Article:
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Turning To Public For Help
7:22 am
Thu May 23, 2013

Crowdfunding Coal Science In Pacific Northwest

Dan Jaffe, UW-Bothell professor, is using crowdfunding to raise money to study how passing coal trains impact air quality.
Katie Campbell Earthfix

Crowdfunding campaigns are popular ways to raise money for fledgling businesses and independent projects — and now scientific research. As state and federal agencies begin the environmental review process for the largest coal export terminals on the West Coast, some scientists are turning to the public for help with research of their own.

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Rejecting The Mainstream
10:28 am
Wed May 22, 2013

Portland Voters Keep Fluoride Out Of Drinking Water

Dentist Jay Levy, organizer Kim Kaminski, and volunteers with Clean Water Portland, which opposed adding fluoride to Portland water.
Oregon Public Broadcasting Photo/April Baer

Voters in Portland, Oregon have decide not to add fluoride to their municipal drinking water. Seattle and most other large cities in the US added the chemical decades ago to prevent cavities in children.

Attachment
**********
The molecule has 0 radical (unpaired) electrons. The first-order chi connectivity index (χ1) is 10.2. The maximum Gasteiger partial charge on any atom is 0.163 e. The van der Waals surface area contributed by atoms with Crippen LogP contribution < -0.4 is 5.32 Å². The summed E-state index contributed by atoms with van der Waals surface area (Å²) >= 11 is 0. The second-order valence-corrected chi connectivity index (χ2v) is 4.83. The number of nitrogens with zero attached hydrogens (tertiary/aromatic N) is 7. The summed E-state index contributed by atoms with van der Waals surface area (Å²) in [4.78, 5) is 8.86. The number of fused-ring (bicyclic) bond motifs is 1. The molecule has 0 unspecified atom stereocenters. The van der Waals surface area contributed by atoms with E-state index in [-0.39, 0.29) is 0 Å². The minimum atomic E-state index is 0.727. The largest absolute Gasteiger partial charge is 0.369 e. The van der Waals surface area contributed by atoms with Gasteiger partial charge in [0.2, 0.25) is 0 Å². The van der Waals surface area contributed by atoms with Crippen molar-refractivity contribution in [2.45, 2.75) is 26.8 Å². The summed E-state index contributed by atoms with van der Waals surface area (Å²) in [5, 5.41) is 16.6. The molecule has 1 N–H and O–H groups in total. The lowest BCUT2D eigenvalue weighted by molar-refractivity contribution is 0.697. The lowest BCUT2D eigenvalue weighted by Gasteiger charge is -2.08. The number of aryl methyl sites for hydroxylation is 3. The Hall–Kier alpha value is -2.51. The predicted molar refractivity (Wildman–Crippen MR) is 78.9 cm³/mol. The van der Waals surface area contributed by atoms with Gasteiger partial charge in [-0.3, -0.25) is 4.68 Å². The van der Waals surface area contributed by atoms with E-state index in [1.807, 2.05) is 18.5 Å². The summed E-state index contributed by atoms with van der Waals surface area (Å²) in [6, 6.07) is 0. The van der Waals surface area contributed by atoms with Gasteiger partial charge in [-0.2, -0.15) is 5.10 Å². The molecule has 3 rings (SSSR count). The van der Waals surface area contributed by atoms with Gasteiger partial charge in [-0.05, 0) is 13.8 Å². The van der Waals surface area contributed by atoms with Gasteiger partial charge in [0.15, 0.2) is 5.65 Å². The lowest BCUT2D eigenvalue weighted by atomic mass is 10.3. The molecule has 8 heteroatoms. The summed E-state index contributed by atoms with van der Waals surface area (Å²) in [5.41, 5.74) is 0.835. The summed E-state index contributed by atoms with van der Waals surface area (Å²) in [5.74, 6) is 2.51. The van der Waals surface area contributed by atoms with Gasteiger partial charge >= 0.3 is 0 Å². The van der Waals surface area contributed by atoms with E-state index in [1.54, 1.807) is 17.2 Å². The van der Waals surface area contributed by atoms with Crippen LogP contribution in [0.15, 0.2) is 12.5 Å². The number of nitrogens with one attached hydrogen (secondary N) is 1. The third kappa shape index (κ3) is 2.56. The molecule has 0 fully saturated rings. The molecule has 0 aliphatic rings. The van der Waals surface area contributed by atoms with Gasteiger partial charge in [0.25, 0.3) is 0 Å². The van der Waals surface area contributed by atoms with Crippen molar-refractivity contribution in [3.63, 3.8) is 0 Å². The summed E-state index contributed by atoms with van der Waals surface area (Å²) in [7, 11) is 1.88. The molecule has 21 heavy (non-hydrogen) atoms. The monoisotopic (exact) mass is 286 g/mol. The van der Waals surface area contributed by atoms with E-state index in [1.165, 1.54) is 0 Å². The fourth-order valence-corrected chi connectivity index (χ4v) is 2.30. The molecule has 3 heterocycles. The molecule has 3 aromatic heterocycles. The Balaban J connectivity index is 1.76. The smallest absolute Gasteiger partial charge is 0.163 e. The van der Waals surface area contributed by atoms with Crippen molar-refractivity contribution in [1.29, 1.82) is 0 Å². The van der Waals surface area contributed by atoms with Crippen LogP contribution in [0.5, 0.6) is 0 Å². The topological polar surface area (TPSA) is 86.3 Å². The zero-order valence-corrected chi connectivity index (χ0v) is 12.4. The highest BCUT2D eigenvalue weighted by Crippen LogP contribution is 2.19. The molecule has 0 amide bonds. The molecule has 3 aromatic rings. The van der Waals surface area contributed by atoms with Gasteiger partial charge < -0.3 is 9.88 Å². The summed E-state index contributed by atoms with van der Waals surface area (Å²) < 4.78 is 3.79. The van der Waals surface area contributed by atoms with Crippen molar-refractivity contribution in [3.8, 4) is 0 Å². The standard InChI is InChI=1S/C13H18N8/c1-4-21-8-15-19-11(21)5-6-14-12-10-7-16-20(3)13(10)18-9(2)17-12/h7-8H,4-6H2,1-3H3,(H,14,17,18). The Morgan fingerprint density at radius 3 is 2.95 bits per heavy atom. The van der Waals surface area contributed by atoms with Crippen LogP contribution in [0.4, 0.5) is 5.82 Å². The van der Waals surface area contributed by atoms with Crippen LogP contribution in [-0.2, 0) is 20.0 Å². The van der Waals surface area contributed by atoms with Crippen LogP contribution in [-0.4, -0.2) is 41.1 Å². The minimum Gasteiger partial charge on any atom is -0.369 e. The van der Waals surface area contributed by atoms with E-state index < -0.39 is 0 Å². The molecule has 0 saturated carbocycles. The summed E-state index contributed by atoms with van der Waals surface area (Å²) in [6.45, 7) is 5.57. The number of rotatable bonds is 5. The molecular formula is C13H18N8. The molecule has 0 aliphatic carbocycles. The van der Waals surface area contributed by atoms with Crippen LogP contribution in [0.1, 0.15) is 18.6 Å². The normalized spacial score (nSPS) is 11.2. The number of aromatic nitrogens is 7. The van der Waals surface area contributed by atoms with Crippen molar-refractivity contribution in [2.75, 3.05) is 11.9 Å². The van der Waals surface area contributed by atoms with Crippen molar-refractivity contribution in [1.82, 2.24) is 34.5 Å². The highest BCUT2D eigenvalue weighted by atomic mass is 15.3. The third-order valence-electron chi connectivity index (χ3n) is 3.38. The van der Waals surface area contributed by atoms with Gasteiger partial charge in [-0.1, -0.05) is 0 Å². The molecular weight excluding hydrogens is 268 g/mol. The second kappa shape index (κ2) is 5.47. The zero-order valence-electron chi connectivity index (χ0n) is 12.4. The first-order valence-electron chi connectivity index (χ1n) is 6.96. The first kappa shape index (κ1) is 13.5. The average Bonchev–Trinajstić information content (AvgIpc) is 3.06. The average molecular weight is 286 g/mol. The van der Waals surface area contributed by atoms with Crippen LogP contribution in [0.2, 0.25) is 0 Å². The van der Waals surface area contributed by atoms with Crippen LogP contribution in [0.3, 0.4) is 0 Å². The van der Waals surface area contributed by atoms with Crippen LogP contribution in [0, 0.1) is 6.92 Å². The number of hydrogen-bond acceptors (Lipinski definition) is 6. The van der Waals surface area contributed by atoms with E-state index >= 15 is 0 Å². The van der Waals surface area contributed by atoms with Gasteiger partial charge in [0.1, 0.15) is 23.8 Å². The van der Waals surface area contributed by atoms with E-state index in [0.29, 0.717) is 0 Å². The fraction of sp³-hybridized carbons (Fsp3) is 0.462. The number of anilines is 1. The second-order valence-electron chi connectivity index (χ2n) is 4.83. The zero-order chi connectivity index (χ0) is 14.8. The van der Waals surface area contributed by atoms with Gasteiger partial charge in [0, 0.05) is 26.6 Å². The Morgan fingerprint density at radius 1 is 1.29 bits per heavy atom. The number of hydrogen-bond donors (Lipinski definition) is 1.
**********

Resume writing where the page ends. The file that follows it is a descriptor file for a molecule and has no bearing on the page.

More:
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Tsunami Recovery
12:57 pm
Tue May 21, 2013

Japanese Officials Visit Hanford For Nuclear Cleanup Strategies

Mark Triplett Pacific Northwest National Laboratory

Originally published on Tue May 21, 2013 7:33 am

The people overseeing the cleanup of the Fukushima nuclear power plant disaster are learning some valuable lessons from the long-running cleanup at the Hanford Nuclear Reservation. A Japanese government delegation recently toured some of the southeast Washington site.

In Japan, workers in gloves and masks are grinding down sidewalks and roads, wiping down rooftops and bagging contaminated soil. Now, the problem is where to put all that radioactive waste from Fukushima.

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Renewable Energy
10:38 am
Tue May 21, 2013

Wash. Rated First In Renewable Energy, But Will State Meet Its 2020 Renewable Energy Goals?

Flickr Photo/Isaac Viel

  Washington state ranks number one in the nation for our use of renewable energy sources according to an analysis by Slate Magazine. The ranking includes hydroelectric power but the state’s own 2020 renewable energy goals do not. Ross Reynolds speaks with Jessica Finn Coven, the director of Climate Solutions, about whether Washington’s on track to meet our 2020 renewable energy goals.